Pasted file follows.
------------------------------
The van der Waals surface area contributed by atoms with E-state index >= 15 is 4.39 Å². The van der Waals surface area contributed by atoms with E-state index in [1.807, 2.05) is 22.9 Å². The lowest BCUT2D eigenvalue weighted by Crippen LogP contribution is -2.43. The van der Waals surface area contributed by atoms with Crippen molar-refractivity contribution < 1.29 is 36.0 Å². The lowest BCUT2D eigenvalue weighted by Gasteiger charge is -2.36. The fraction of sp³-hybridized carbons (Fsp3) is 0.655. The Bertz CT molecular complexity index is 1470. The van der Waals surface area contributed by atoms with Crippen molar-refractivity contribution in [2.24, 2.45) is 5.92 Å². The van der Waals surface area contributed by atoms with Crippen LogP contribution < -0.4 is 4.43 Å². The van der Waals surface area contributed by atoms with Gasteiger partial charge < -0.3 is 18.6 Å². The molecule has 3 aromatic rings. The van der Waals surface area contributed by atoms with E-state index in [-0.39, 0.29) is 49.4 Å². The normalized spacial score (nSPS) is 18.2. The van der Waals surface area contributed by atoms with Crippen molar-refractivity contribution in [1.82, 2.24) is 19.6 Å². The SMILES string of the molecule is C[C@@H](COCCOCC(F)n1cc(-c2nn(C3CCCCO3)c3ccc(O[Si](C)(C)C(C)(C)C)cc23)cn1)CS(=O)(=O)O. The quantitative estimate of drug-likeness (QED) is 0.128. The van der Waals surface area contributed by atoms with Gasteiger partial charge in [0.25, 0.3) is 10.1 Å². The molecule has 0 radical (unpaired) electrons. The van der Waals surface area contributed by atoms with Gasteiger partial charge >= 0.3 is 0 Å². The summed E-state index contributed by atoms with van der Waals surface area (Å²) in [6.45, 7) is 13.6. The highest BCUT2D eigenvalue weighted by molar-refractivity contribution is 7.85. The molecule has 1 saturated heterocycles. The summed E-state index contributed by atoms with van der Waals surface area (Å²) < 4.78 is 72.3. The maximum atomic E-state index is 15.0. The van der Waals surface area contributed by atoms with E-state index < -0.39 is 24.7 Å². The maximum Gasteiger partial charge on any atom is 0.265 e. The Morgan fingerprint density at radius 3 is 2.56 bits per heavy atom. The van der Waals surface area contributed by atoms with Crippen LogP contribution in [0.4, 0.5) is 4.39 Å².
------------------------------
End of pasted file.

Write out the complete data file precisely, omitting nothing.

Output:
The van der Waals surface area contributed by atoms with E-state index >= 15 is 4.39 Å². The van der Waals surface area contributed by atoms with E-state index in [1.807, 2.05) is 22.9 Å². The lowest BCUT2D eigenvalue weighted by Crippen LogP contribution is -2.43. The van der Waals surface area contributed by atoms with Crippen molar-refractivity contribution < 1.29 is 36.0 Å². The lowest BCUT2D eigenvalue weighted by Gasteiger charge is -2.36. The fraction of sp³-hybridized carbons (Fsp3) is 0.655. The Bertz CT molecular complexity index is 1470. The van der Waals surface area contributed by atoms with Crippen molar-refractivity contribution in [2.24, 2.45) is 5.92 Å². The van der Waals surface area contributed by atoms with Crippen LogP contribution < -0.4 is 4.43 Å². The van der Waals surface area contributed by atoms with Gasteiger partial charge < -0.3 is 18.6 Å². The molecule has 3 aromatic rings. The van der Waals surface area contributed by atoms with E-state index in [-0.39, 0.29) is 49.4 Å². The normalized spacial score (nSPS) is 18.2. The van der Waals surface area contributed by atoms with Crippen molar-refractivity contribution in [1.82, 2.24) is 19.6 Å². The SMILES string of the molecule is C[C@@H](COCCOCC(F)n1cc(-c2nn(C3CCCCO3)c3ccc(O[Si](C)(C)C(C)(C)C)cc23)cn1)CS(=O)(=O)O. The quantitative estimate of drug-likeness (QED) is 0.128. The van der Waals surface area contributed by atoms with Gasteiger partial charge in [0.25, 0.3) is 10.1 Å². The molecule has 0 radical (unpaired) electrons. The van der Waals surface area contributed by atoms with Gasteiger partial charge >= 0.3 is 0 Å². The summed E-state index contributed by atoms with van der Waals surface area (Å²) in [6.45, 7) is 13.6. The highest BCUT2D eigenvalue weighted by molar-refractivity contribution is 7.85. The molecule has 1 saturated heterocycles. The summed E-state index contributed by atoms with van der Waals surface area (Å²) < 4.78 is 72.3. The maximum atomic E-state index is 15.0. The van der Waals surface area contributed by atoms with E-state index < -0.39 is 24.7 Å². The maximum Gasteiger partial charge on any atom is 0.265 e. The Morgan fingerprint density at radius 3 is 2.56 bits per heavy atom. The van der Waals surface area contributed by atoms with Crippen LogP contribution in [0.4, 0.5) is 4.39 Å².